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Facebook – from social media platform to publishing platform

Marketers who keep an eye on the changes from social media have seen how Facebook, which has started under the concept of a social media platform, is evolving now into a publishing platform. Why this paradigm shift and how does this influence us as marketers and business people? Read this article to find out the reason and its implications.

Facebook and the evolution theory

Long are gone the days when Facebook was just for fun. Created in the beginning as a journal which allows us to reconnect with old and forgotten friends, to upload cute cat pictures or to let everybody know where we had fun last night, Facebook is now an informative platform – it lets us know what event we can attend this weekend, what is the last thing Trump declared or how people came out of the box. From a business perspective, Facebook has become a tool that can generate profit, therefore all-size companies must integrate it in their strategies.

Until recently, the platform was one of the best ways for directly interacting with the public and for building a two-way communication. Moreover, Facebook has started to be used as a tool for lead generation, sales and website traffic through the links shared. However, nowadays Facebook has started to look more like a publishing platform.

In May 2016, Facebook launched Instant Articles – articles that are opened directly in the mobile app without redirecting users to the website. The new option is therefore available only for mobile devices.

Why Instant Articles?

First of all, Facebook has recognized the increase in mobile devices usage for accessing the platform. Second of all, it admitted the truth behind the quote content is king. In online, the content is of great value and it has to be easily accessed – in the blink of an eye, some ambitious marketers would say.

With a high number of users that open the shared links, Facebook decided to enhance the user experience. The reason behind launching Instant Articles was to enrich that experience and make it faster, as Michael Reckhow, the Product Manager, declared. The articles were the content with the slowest loading speed – 8 seconds.

Instant Articles allow fast loading also for high-resolution images or videos, interactive maps, audio-captions or allow sharing only specific parts of an article. The multimedia content is therefore native.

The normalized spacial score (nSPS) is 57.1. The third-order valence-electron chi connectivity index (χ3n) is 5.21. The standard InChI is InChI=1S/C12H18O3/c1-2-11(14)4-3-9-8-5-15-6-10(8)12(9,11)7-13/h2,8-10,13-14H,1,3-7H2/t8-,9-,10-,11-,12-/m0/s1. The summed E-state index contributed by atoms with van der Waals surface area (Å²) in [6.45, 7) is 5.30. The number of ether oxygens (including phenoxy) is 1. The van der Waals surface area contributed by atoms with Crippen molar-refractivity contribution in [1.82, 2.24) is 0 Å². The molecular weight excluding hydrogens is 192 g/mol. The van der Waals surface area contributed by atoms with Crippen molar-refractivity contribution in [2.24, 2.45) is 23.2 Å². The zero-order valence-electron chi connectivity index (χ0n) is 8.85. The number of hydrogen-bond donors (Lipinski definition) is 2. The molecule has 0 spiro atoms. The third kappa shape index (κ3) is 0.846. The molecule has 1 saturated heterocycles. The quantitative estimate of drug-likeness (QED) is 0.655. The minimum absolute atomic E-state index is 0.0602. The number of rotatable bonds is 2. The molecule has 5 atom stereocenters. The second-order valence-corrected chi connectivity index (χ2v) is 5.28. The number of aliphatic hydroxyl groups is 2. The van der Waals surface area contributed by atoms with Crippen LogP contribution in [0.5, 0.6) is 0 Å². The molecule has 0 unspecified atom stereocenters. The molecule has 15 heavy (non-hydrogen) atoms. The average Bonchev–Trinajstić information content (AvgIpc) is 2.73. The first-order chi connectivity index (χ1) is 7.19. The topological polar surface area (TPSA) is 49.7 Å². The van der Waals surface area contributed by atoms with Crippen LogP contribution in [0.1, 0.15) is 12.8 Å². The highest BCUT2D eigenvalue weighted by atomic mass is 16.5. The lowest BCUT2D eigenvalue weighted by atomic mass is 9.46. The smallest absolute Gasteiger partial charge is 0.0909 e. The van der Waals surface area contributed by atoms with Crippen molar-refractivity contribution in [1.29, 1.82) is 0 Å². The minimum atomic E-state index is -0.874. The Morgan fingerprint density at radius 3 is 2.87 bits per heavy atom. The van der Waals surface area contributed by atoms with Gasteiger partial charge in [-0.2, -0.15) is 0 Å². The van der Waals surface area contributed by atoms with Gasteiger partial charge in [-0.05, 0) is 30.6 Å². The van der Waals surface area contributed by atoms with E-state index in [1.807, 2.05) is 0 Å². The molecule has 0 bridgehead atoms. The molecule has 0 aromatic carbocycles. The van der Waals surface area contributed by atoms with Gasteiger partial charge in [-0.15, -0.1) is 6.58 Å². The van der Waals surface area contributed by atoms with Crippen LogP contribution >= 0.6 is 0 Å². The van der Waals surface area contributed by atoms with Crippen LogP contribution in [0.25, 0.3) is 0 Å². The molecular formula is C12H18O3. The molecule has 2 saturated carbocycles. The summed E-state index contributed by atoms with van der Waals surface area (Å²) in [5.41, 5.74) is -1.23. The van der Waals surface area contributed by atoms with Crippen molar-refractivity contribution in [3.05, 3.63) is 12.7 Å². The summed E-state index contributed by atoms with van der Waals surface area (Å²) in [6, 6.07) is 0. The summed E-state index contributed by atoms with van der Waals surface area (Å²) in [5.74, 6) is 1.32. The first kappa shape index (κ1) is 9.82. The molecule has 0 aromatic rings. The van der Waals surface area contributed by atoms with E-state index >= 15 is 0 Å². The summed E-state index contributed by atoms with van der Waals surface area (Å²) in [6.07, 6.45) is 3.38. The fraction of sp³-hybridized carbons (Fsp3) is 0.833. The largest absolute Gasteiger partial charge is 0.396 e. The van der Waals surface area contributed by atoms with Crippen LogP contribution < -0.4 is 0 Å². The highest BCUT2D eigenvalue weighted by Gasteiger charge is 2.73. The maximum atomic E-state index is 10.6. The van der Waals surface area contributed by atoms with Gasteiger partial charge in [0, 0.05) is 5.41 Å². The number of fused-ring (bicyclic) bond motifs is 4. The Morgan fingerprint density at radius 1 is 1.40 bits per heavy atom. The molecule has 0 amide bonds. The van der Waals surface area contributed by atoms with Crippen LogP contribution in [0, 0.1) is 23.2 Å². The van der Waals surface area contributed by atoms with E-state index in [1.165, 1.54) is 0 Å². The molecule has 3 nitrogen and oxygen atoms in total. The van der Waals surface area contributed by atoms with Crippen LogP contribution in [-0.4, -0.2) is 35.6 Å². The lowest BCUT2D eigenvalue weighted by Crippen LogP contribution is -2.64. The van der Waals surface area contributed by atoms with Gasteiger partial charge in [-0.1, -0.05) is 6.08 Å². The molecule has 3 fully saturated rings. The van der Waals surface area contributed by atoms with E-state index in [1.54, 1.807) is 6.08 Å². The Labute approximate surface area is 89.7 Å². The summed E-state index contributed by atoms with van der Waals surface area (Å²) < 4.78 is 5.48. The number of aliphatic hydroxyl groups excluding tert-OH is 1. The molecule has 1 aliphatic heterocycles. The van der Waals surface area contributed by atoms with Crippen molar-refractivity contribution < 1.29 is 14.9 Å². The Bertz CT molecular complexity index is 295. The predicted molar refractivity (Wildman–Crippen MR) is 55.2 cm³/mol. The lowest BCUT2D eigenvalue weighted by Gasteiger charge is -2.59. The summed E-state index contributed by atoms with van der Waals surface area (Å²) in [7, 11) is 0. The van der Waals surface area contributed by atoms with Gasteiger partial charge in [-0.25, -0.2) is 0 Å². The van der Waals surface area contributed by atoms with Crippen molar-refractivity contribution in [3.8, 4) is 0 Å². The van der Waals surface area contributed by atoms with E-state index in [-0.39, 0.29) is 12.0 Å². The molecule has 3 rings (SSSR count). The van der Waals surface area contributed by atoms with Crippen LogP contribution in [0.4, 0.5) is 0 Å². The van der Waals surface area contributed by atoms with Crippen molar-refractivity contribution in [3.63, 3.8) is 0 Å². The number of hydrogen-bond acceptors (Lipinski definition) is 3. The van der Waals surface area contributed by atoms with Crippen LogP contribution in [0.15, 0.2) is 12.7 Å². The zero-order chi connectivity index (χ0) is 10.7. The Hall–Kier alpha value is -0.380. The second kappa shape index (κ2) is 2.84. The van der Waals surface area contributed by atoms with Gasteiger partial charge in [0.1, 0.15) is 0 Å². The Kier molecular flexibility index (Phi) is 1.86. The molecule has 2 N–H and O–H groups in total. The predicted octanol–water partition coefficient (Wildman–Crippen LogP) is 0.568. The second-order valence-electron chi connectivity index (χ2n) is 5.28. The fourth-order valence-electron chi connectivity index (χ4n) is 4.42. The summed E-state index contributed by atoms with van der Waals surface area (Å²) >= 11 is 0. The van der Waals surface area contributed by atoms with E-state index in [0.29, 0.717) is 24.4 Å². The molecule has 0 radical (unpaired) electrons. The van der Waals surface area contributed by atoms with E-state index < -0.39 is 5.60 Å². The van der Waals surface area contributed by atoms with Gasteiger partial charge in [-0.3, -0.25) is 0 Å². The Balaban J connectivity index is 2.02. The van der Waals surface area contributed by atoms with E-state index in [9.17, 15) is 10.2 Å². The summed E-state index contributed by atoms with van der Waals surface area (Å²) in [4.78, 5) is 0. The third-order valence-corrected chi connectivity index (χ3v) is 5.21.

The good news for advertisers – and maybe bad for users – is that ads are still included in these articles, so the revenue is not to be lost.

How to recognize Instant Articles? They are easily recognizable. They have an icon similar to that of Messenger. The icon is placed below the description of the article and above the Reactions buttons.

With critical eyes

Even though Facebook says Instant Articles were launched for the sake of users, the change was not wholeheartedly welcomed by all advertisers. We mentioned above the reason – Facebook is an important source of website traffic. Once on the website, the chances for a user to read one more article, to convert or even to buy are higher. (However, it is worth mentioning that Instant Articles include also suggested articles in the end.) So theoretically, while enriching user experience, Instant Articles can lead to a decrease in sales. Alarming, isn’t it?

Taking into consideration these issues, the following question arises – about what should a business care more: optimizing the user experience (thus focus on the client) or optimizing the profits (focus on sales)? The riddle is not easy to solve and the decision is up to each company. Every publisher probably struggled with this issue when thinking about Instant Articles.

Moreover, Instant Articles could affect SEO because of a decrease in the website traffic and social media interactions and affecting, consequently, the position in the search engine. 

A duet – the optimal solution?

We found a combined solution in Time’s Facebook Page. When it comes to articles, they use both redirect and Instant Articles. This way, they improve the user experience while not losing all the traffic from Facebook referrals.


Instant Article Article in the classical format
that opens through redirect

Many other publishers use the same duo: BuzzFeed, Harvard Business Review, The Economist, .Mic, BBC News and the list could continue.


Instant Article Article in the classical format
that opens through redirect

We can draw a conclusion – the publishers that use Instant Articles don’t use them exclusively, but combine them with the classical format that implies redirect to the website. This decision can be due to the reasons mentioned above regarding the fear of not losing website traffic and sales associated with them. Or maybe it’s just an A/B testing for figuring out the best option.

Final ideas

The decision of using Instant Articles depends on the type of content and on your objectives.

However, we consider that Instant Articles should be used when the content has short-term impact and loses its novelty in a short time or when it is a breaking news type of content. If you choose to publish these articles only on Facebook and not on the website, the bounce rate that increases as soon as the content loses its relevance could go down. 

No matter if you are interested or not in Instant Articles, in order to keep up with the latest trends, you must take into consideration the visible and continuous transition of Facebook towards a content platform. And don’t forget, of course, that content is king indeed. On the web, at least.



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